LAHORE: China’s “one belt and one road” concept has provided Pakistan with a great opportunity to accelerate trade in the “golden circle” of China, Russia, Pakistan, Iran and Turkey, experts said on Saturday.
“It is only because of Chinese initiative that Pakistan has finally been able to understand the importance of its strategic location,” said Dr Salman Shah, a leading economist, keynoting a discussion where majority of speakers saw huge opportunities for Pakistan in the China-Pakistan Economic Corridor (CPEC).
“Economic concepts have changed hands in last one decade that. Today China is the greatest proponent of free trade, while United States, under Trump, is looking inwards.”
Saying that the CPEC has definitely has the potential of benefiting Pakistan, Shah however warned that it would not happen immediately.
“Over the years Pakistan has neglected the trade potential of China that is the largest global economy with a GDP of over $18 trillion, while $2 trillion worth of exports and equally valued imports have made China the global trade leader.”
Dr Shah added that China has the state of art technology and they are capable of supplying goods of various qualities according to the demand of the buyer.
Dr Shah revealed that in 2004 the Chinese had the same per capita income of $1500 that we have now. “In 13 years their per capita income has crossed $10000. If China can do it then so can Pakistan provided it played its cards right and strengthened its institutions,” said Shah. He further revealed that even in 2004 the Chinese possessed better skills and education than Pakistanis had now. The golden ring, Shah said, has the potential to become the most lucrative economic center of the world as after the CPEC, Pakistan has access to many global economies. “Currently Pakistan-China trade is dormant much below its potential. To exploit this potential the rulers should give preference to updating its transport and logistics system,” he said. He continued that Pakistan would have to develop world class logistics to handle an estimated $500 billion annual trade to be conducted through this route. “Private sector would have to be encouraged to invest in transport and logistics. The government simply does not have the resources or the competence to handle this trade,” said Shah.
The economist was of the opinion that to achieve this, the government would have to deregulate prudently in consultation with private sector and the customs would have to provide seamless services. “Special economic zones are good but they should not be Chinese specific and other economies and the private sector in Pakistan should also be facilitated in this regard,” he said adding the economic corridor should be fully secure. He said at present only the North-South corridor was secure, while much needs to be done at East-West corridor that connects Pakistan with Iran and Turkey. “The hardware of the CPEC is being provided by the Chinese but the software part pertaining to the implementation through strong institution is very weak,” he said.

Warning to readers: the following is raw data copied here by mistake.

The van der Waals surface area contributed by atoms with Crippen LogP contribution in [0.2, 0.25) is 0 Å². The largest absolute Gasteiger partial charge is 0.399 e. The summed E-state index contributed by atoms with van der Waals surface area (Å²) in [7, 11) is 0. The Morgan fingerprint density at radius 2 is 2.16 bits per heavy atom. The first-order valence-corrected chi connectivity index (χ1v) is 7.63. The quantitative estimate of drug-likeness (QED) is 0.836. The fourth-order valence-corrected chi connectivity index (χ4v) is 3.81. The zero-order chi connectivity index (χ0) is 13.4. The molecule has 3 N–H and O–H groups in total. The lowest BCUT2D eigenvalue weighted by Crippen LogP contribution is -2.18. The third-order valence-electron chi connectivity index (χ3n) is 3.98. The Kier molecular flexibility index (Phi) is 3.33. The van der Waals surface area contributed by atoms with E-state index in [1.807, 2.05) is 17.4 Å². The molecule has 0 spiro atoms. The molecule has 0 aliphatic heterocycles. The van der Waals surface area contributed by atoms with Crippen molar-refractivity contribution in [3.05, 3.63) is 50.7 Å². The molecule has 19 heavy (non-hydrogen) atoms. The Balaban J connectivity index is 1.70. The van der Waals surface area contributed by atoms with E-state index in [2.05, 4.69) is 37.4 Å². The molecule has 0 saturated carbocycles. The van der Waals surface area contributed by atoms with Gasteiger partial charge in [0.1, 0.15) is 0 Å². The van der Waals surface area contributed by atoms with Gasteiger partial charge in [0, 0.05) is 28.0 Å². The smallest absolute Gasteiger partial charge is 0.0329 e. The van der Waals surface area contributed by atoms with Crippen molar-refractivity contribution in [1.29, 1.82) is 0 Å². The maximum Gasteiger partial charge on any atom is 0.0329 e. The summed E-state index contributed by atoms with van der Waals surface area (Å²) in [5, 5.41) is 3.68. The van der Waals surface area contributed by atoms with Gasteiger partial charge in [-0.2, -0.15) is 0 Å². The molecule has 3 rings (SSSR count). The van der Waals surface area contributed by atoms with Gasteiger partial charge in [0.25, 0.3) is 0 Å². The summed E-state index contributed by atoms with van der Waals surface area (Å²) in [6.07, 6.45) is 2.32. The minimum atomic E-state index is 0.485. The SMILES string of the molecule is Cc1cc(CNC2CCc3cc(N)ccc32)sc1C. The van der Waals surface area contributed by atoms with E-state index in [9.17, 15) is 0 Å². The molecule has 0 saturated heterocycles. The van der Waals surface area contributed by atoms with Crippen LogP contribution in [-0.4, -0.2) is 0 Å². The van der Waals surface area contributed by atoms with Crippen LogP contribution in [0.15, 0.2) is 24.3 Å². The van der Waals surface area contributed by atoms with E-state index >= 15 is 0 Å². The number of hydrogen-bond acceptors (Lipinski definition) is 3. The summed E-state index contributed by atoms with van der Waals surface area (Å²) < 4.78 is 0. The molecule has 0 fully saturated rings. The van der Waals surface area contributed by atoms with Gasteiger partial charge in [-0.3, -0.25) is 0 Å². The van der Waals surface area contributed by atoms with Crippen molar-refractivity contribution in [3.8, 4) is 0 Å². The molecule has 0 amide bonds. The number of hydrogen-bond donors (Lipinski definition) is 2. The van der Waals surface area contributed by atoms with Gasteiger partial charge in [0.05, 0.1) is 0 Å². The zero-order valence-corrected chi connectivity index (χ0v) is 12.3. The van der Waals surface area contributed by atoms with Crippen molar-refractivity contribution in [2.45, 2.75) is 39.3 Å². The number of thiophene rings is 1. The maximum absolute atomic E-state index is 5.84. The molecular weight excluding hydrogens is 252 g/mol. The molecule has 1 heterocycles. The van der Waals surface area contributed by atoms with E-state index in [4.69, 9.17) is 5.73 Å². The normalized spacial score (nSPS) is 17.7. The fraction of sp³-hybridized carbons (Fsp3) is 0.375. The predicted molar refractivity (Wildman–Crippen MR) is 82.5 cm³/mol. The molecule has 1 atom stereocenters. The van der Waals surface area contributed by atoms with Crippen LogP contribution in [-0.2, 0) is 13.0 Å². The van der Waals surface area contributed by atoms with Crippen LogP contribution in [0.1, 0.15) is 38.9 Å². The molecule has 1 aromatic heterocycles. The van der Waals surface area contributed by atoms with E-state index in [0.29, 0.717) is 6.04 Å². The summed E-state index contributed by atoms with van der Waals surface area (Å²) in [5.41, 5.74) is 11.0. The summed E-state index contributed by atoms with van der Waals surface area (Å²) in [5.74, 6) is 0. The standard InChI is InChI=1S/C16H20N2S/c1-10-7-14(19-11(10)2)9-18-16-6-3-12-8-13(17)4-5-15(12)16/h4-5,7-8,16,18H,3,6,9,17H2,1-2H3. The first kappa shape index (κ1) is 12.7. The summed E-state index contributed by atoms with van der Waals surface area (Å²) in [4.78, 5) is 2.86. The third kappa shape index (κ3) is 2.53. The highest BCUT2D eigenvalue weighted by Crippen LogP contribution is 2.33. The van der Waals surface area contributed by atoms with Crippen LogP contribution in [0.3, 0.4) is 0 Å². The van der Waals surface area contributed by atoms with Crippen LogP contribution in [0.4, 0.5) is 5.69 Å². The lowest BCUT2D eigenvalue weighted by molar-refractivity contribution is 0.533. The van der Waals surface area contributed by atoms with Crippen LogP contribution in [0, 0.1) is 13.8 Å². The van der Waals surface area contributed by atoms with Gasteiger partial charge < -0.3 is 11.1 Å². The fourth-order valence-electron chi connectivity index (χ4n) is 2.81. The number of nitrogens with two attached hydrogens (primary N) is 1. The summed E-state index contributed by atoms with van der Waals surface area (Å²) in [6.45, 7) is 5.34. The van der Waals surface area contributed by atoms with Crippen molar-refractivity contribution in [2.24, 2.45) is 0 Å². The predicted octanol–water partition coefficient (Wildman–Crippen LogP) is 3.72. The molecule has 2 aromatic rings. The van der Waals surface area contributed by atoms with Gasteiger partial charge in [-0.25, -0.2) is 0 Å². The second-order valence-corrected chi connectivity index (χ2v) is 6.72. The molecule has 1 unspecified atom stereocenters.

Shamshad Ahmad Khan, former foreign secretary, said Pakistan faces no external threats as the real threat came from within. “When ethnicism is given priority over nationalism, there’s no accountability,” said he.
Recalling the past, Khan said that during his days as an ambassador to South Korea, former prime minister Nawaz Sharif visited the Asian tiger with the then prime minister Mohammad Khan Junejo and was stunned by the shining progress of Koreans. “Sharif was told the three secrets behind Korea’s astonishing economic success were rule of law, meritocracy, and motorways; however when he assumed power he only remembered the motorway” said Khan adding that. About the absence of economic diplomacy, Khan said that diplomats work on the direction given by the government. “There are four parts of economic diplomacy i.e., trade, investment, loans and grants, but all Pakistani governments have been interested in loans and grants more than anything else,” said he.
Khan observed that Pakistan’s strategic location like a double-edged sword is both an opportunity as well as a threat at the same time. “There are many powers that want to deny Pakistan the benefit of its strategic location. In this situation, the nation and the armed forces will have to remain vigilant to protect the economic corridors,” said he and concluded that governance was a far bigger issue than foreign policy.
Dr Akmal Hussain, Dr Tahir Pervaiz and others also gave their views on the strategic importance of Pakistan and the trade potential of golden circle.